The UAE, particularly Dubai, boasts a dynamic and growing fashion market that’s also fiercely competitive. Any brand or designer – local or global – seeking success in such an overcrowded market has to offer some uniqueness to click among a set of target audience. The beauty about this market lies in its cosmopolitan crowd – fashion savvy locals and expatriates coming with their own fashion sense. Hence, the fashion market offers a chance to every single player dabbling in this sector – be it globally known luxury brands, niche ateliers, mid-to-high-end concepts as well as value fashion retailers.
We speak to the UAE-based Lebanese fashion designer Aiisha Ramadan, who recently made a transition from couture to ready-to-wear, about her experience of being part of the highly dynamic Middle East fashion fraternity
What makes the regional fashion market so lucrative?
The UAE, more specifically Dubai, is akin to that ‘American dream’. People come here to make their dreams come true. And most people do it, somehow. That’s because the UAE welcomes entrepreneurship, innovation, creativity infused with commerce, offering chance to every globally known brand, home-grown concept as well as up and coming designer gain a foothold. However, the market is also fiercely competitive, requiring every such concept to quickly develop their unique selling proposition to survive.
Over the years this market has undergone large-scale transformation. Initially it lacked identity. There was a huge gap for designers to set the right standards. When I was starting my business there were hardly any fashion designers around. Today the UAE offers a lot of support to budding fashion designers and creative entrepreneurial concepts through the likes of the Dubai Design District (D3) and the Dubai Design and Fashion Council, among others.
How will D3 nurture emerging local talents and the region’s creative thinkers?
Just like Dubai Media City brought together all the media companies, D3 also seeks to bring together creative individuals and businesses to foster creative thinking and innovation. It seeks to push the bar up high, eventually attracting regional and global buyers looking for local talents.
There are globally known designer labels as well as local talents like yourself. What is your point of differentiation?
I stay true to my DNA, which is a huge differentiating factor. It really is all about self-discovery, which reflects in every line, pleat and stitch that I do. I use distinctly different stitches. My fabrics are pleated in a unique way. And finally the silhouettes, embroidery techniques are also very unique, making duplication extremely difficult. They all fall within very refined lines. My creations are elegant, simple, effortless yet timeless, season-after-season. I like designing pieces that offer continuity, ones that will look good even after five years.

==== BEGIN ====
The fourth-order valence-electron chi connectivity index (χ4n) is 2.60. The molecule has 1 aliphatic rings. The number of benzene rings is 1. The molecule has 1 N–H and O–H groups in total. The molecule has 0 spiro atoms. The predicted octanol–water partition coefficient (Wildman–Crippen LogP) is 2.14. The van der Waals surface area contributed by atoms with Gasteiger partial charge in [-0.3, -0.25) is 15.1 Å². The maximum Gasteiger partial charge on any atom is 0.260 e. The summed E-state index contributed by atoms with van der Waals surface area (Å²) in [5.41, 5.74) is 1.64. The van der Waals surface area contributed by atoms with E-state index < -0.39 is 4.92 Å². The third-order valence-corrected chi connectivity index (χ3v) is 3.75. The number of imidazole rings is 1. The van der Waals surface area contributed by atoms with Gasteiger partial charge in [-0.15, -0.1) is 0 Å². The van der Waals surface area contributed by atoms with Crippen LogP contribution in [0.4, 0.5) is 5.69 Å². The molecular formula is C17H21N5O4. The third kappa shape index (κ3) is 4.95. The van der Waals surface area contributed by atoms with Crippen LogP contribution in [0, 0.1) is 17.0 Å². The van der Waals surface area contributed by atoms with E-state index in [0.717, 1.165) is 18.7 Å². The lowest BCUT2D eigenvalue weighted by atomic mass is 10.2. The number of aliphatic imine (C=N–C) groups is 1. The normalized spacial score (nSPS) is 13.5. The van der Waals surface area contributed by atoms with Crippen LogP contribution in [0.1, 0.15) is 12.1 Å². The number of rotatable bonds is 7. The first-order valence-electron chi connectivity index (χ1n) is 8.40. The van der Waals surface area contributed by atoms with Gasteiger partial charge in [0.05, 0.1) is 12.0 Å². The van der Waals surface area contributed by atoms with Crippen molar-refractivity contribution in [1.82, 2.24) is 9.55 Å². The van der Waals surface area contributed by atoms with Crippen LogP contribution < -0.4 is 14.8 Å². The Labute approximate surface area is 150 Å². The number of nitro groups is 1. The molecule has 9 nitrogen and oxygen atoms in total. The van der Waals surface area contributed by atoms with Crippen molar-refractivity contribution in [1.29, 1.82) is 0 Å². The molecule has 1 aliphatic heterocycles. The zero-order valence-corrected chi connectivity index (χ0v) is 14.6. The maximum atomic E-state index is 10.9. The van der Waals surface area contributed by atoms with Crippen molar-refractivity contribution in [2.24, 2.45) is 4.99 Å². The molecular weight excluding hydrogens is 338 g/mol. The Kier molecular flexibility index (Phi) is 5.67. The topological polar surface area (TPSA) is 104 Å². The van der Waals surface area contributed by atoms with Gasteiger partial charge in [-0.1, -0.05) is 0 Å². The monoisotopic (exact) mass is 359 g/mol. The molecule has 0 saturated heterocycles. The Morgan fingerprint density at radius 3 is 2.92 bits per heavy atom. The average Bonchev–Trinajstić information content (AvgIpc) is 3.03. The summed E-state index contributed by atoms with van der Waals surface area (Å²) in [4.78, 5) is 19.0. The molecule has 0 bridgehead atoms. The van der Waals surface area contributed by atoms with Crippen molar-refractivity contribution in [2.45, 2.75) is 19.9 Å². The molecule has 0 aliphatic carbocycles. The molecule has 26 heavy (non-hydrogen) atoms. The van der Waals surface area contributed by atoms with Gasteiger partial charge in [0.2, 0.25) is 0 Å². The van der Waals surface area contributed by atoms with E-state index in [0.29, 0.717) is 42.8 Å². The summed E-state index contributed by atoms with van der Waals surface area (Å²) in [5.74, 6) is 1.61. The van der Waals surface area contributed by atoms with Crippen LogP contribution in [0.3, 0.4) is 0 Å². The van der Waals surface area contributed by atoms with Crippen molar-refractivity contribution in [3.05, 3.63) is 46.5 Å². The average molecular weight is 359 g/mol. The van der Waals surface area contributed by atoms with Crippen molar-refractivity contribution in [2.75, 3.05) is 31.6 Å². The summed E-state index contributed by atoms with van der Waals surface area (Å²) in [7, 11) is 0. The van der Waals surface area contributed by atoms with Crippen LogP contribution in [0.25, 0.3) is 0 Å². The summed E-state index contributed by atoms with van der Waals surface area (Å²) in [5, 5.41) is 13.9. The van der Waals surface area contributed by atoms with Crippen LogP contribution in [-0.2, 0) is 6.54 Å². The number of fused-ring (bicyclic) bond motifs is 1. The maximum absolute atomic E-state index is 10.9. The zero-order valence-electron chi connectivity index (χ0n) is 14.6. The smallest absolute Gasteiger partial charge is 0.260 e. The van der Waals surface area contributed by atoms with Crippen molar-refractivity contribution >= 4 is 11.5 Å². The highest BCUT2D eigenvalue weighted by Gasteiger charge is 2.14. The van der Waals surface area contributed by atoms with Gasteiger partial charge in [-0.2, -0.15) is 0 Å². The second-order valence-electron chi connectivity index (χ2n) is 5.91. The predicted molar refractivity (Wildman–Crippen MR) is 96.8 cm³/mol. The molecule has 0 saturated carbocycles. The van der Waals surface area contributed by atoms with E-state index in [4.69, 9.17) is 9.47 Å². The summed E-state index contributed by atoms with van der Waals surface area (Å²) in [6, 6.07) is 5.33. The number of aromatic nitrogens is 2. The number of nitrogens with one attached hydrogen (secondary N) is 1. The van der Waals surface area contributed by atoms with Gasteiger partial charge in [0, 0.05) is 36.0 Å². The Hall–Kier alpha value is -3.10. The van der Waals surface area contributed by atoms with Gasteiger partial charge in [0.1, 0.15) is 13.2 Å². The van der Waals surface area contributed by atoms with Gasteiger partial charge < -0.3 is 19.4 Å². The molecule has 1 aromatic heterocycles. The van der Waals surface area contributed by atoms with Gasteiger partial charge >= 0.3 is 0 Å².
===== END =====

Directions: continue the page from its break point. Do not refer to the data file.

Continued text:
From couture pieces to ready-to-wear, why did you make this transition?
I always wanted to make ready-to-wear pieces. If you look at my archives and old collections, you’ll find a ready-to-wear appeal. But ready-to-wear is an incredibly difficult and different market for someone like me who had no commercial guidance. Fashion schools in the Middle East teach couture, but not commercial aspects related to ready-to-wear. And couture, despite intricate design details, is easier to sell than ready-to-wear. In ready-to-wear, you’re trying to penetrate thousands of homes, which is very challenging.
Of course couture is very close to my heart – something I dealt in for almost close to a decade. However, I was always on a look out for consultancies, for someone who could guide and teach me. And finally I met Asil Attar – a global fashion industry expert who has established Est2014 to scout, mentor and support young designers from the region and beyond.
For almost 18 months her team and I worked on restructuring my business, literally down to every piece. It was such an epiphany. Rebranding meant everything had to change. I’d to choose between being a couture designer spending a lot of money to participate in fashion shows and establishing a brand to leave a legacy to last for years. And I chose the latter option. The experience is truly incredible. It has changed me not only as a designer but as a person.
Your experience of designing the first ready-to-wear collection
The first collection I developed post rebranding was City Lights Autumn/Winter 2015. Through City Lights I attempted to break the cliché around my previous collections and set the expectation right. There will be more complex designs and cuts, moving on to core silhouettes. It is very interesting. In the couture world we’d introduce some 50-to-55 designs per collection. In ready-to-wear we introduce five silhouettes, 20-to-25 designs or looks. It is, therefore, more focused and commercial.
I received remarkably constructive feedback for City Lights AW 2015. A lot of them were shocked and equal or more extremely happy. It was really a mixed feedback, quite in line with what I was expecting. It was such an enriching and overwhelming experience at the same time.
What are the dominant colours and trends in fashion this season?
Like every fashion designer, I also consider the colour trends reports. But when Asil and I saw the colour prediction for this season, it seemed rather washed out. And for me spring is all about fresh colours. So we’ve used some of the most elegant off white shades, watermelon-like fuchsia, hot pink, purple and mustard hues too.
Tips to budding regional fashion designers
Learn to perfect your product
Sell it at an existing store rather than building your own boutique
Don’t overspend on fabric; it has to make commercial sense
Words by Farimah Moeini, Snapchat Head of Industry – Retail and Travel TheJuly 5, 2021 | By RetailME Bureau
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